An advertising campaign for Esther & Child domestic fragrances includes a timeline of significant events in the history of the air freshener.
13th century: Domestic refuse and the contents of chamber pots are thrown from the upstairs windows of homes out into the street, with the consequence that visitors bring it all back into the lower levels on their shoes or feet. Homeowners take to keeping pigs in their parlour to cover the smell. The traditional shout of “Gardez L’eau!” to warn of the presence of Filth in the vicinity gives the English the word “loo” and the Irish the word “gardaí.”
1726: Jonathan Swift writes Gulliver’s Travels, the original version of which includes a visit to the Island of Libdribnibb, whose politicians smear their bodies with berries and “remainderings” to make themselves attractive to the electorate. Overtaken by reality, this chapter was dropped from later editions.
1883: The invention of the roll-on deodorant by the Hairy Ainus of Japan.
1930s: America’s most popular contraceptive is Butch deodorant cream.
1950: Prior to the invention of cardboard cut-outs for rearview mirrors, the people of Finland freshen their car interiors by driving around with whole pine trees passed through the boot and out through the sun roof.
1965: The U.S. military conducts secret experiments spraying cinnamon-scented defoliant onto the streets of Baltimore, Maryland. Results prove impossible to determine other than a rise in the number of complaints about how early Christmas is this year.
1969: At his investiture as the Prince of Wales, Prince Charles is sprayed by a protestor with an aerosol can of deodorant. He inhales significant amounts of enviroment-damaging chlorofluorocarbons. Royal-watchers note that this day marks the point from which Charles “goes a bit funny.”
1974: Glade solid scent sticks hit the shelves. Sales of LSD see a precipitous decline.
1976: Death of Howard Hughes, after discovering that antibacterial soap has negligible nutritional value.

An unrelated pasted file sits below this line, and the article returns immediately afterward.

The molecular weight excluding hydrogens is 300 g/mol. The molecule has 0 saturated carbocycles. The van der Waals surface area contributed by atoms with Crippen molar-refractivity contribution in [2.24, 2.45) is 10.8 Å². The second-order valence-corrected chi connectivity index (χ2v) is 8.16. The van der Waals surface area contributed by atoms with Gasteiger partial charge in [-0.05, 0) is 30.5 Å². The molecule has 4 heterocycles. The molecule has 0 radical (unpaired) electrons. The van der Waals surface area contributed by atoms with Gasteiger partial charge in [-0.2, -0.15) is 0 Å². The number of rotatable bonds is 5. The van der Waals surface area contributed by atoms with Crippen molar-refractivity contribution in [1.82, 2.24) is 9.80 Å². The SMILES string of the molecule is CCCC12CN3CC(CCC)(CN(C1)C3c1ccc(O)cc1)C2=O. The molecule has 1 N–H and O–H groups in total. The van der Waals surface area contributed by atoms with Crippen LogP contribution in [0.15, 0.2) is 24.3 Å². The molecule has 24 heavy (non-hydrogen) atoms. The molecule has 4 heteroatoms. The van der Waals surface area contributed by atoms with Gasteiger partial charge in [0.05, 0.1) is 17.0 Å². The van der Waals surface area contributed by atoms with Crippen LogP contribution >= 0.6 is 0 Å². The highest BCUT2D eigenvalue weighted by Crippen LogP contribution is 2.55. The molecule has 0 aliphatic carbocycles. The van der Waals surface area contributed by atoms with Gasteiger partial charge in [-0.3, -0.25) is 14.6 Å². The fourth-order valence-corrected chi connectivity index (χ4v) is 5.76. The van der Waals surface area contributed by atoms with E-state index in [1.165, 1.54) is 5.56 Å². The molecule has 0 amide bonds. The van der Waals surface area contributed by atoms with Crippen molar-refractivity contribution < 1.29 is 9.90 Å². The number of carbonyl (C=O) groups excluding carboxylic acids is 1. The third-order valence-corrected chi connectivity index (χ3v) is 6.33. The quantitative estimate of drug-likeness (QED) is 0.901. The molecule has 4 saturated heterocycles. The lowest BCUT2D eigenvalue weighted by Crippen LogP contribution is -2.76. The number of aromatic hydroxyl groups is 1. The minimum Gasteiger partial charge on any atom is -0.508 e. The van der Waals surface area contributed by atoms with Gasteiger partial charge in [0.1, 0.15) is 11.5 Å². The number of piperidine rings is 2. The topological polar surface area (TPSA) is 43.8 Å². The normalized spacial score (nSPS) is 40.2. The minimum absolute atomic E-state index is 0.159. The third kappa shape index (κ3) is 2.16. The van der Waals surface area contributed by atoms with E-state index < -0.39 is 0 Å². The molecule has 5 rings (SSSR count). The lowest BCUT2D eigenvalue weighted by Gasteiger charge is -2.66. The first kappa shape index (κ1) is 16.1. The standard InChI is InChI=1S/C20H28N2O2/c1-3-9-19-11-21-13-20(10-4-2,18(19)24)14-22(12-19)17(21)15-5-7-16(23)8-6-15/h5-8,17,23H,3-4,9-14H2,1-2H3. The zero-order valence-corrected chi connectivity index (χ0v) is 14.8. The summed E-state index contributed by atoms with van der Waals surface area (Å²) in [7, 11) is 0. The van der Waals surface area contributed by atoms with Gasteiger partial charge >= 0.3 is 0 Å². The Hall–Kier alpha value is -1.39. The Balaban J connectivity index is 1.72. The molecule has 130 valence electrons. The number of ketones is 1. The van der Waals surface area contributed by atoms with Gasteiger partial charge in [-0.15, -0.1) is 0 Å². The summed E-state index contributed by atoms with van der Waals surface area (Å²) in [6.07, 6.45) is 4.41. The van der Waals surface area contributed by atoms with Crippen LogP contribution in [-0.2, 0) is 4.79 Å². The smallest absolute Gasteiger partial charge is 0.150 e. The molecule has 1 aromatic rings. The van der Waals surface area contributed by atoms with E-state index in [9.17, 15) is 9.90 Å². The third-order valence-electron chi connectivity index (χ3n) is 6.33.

1977: Lemon-scented handwipes replace carbolic soap as French men’s masturbatory aid of choice.
1987: The arrival of the plug-in air freshener. Research shows that in the 30 years since their invention, plug-in air fresheners have been responsible for gassing more midgets than Hitler.
1988: The craze among teenagers for getting out of it by inhaling Hawaiian Breeze air freshener aerosols results in New Kids on the Block.
1991: The London Metropolitan Police Oversight Committee reports a 73% drop in deaths in police custody since handwash replaced bars of soap in stations.
1993: One-third of Americans say they forget to wash their hands after fisting. Worse still, two-thirds of Americans say they forget to wash their hands before fisting.
1994: Australian doctors treat children’s eczema by giving them so-called “dust pills” containing human skin flakes.
1995: The Chinese government presents sensational new scientific evidence differentiating between “bad” capitalist greenhouse gases and “good” Communist ones.
2007: The arrival of the Purity 400 Host Dispenser, which issues Communion wafers “never touched by human hand.” Rumours abound that the wafers are made by paraplegics in cages.
2010: Environmental organization Free Earth finds hormone-disrupting chemicals in supposedly “all-natural” air fresheners. Members spend four days weeping unaccountably.
2014: Esther & Child introduces its No Offence subliminal range of fragrances, which emit no smell or harmful spray into the atmosphere. The most popular bouquet among American homeowners is Lavender & Wealth.